As a young psychiatrist, Chris won awards such as the 1979 Royal College of Psychiatrists Gaskell Gold Medal for research, published extensively, and appeared on TV for the Open University discussing ECT – one of his lifelong specialties.  The field of Eating Disorders was only one of his many interests, but it was one he particularly relished because it exercised his medical, pharmacological and psychosocial virtuosity all at the same time..  He was fascinated by Borderline Personality Disorder, which he insisted on calling ‘Borderline Disorder’ as he believed it was not a lasting personality diagnosis.  In 1984 he was appointed as the first Consultant Psychotherapist in cognitive behavioural psychotherapy in Scotland having trained in Philadelphia with Tim Beck.  In 1989 he set up the Cullen Centre (named after William Cullen, the Edinburgh Physician who first coined the term neurosis) and this became a nationally recognised centre for training and teaching in psychotherapies.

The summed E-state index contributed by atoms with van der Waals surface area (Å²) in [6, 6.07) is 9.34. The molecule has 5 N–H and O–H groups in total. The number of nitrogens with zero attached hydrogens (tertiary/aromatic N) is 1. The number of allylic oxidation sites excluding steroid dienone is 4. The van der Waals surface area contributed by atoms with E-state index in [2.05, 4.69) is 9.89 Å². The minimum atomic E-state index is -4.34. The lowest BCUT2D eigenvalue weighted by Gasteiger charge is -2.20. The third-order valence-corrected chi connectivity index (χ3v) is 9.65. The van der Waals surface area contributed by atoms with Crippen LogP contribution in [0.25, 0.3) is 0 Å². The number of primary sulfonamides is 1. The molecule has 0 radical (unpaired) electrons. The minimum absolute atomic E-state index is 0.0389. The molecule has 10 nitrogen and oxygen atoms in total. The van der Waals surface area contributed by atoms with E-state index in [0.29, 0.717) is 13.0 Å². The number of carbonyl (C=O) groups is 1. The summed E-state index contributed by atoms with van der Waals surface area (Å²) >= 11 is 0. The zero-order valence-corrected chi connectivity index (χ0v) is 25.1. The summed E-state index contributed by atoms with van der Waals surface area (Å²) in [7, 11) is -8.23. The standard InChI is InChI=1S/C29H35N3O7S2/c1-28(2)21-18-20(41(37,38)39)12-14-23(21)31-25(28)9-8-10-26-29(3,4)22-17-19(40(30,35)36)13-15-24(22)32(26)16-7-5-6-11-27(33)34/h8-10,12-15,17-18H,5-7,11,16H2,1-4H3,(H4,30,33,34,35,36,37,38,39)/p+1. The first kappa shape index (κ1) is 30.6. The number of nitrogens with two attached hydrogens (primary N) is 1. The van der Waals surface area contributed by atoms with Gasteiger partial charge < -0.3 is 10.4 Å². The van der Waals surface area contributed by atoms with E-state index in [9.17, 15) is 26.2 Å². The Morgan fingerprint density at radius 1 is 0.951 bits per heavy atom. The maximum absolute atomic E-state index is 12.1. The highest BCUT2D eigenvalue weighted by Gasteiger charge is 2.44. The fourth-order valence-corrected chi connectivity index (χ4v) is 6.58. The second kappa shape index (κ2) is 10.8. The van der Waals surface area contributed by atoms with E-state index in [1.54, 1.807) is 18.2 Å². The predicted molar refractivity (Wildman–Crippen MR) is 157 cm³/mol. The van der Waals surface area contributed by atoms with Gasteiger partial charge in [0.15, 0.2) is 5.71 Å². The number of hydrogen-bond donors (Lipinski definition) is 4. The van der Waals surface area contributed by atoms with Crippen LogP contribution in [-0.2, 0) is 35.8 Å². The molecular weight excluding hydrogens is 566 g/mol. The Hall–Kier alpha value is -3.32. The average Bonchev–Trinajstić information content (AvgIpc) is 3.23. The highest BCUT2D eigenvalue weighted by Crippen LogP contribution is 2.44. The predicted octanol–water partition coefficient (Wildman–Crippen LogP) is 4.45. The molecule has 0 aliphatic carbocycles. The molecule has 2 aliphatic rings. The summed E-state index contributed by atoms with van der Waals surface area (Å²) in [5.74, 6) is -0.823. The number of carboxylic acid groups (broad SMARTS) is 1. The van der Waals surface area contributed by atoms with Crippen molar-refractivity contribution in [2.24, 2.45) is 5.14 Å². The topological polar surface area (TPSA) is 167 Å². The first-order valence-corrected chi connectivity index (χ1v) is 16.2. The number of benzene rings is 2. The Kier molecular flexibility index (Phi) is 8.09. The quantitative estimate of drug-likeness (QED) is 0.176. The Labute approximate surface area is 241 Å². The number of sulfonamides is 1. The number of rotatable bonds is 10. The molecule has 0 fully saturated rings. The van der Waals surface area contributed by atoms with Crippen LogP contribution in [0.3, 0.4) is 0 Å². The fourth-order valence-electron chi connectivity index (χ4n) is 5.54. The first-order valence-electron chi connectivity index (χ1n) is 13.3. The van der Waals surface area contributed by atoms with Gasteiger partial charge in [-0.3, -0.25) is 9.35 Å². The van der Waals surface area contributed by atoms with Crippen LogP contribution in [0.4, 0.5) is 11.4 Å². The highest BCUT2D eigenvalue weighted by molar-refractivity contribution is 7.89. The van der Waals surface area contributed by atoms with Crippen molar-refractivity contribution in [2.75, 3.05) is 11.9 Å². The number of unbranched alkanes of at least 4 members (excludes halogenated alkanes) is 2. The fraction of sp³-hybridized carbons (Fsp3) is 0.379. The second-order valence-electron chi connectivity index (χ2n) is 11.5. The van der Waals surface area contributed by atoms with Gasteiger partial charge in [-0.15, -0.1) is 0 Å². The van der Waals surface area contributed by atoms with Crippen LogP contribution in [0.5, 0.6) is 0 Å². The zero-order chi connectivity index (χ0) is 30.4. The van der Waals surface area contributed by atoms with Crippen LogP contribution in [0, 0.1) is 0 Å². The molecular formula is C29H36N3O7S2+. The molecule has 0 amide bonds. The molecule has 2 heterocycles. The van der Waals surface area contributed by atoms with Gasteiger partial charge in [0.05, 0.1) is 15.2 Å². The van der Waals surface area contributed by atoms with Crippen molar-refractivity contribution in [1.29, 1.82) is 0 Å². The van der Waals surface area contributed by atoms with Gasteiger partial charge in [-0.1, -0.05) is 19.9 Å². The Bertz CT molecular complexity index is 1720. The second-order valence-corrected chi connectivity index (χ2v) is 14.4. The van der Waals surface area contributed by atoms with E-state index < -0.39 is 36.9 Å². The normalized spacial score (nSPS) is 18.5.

The Centre provided outpatient treatment for people with Eating Disorders (who had previously been routinely admitted to hospital wards) but was also a service offering new structured psychological therapies to people with OCD, trauma, and a range of other difficulties. At this time, he also

set up SEDIG  (the Scottish Eating Disorders Interest Group) and was its first chair. This unique group united clinicians of all professions with former patients and carers, and has continued to meet to the present day.  In 2005 Chris and Aberdeen’s Harry Millar co-chaired the QIS Recommendations on the management of Guidelines on eating disorders.  These became the accepted standards of care for eating disorders nationally in Scotland.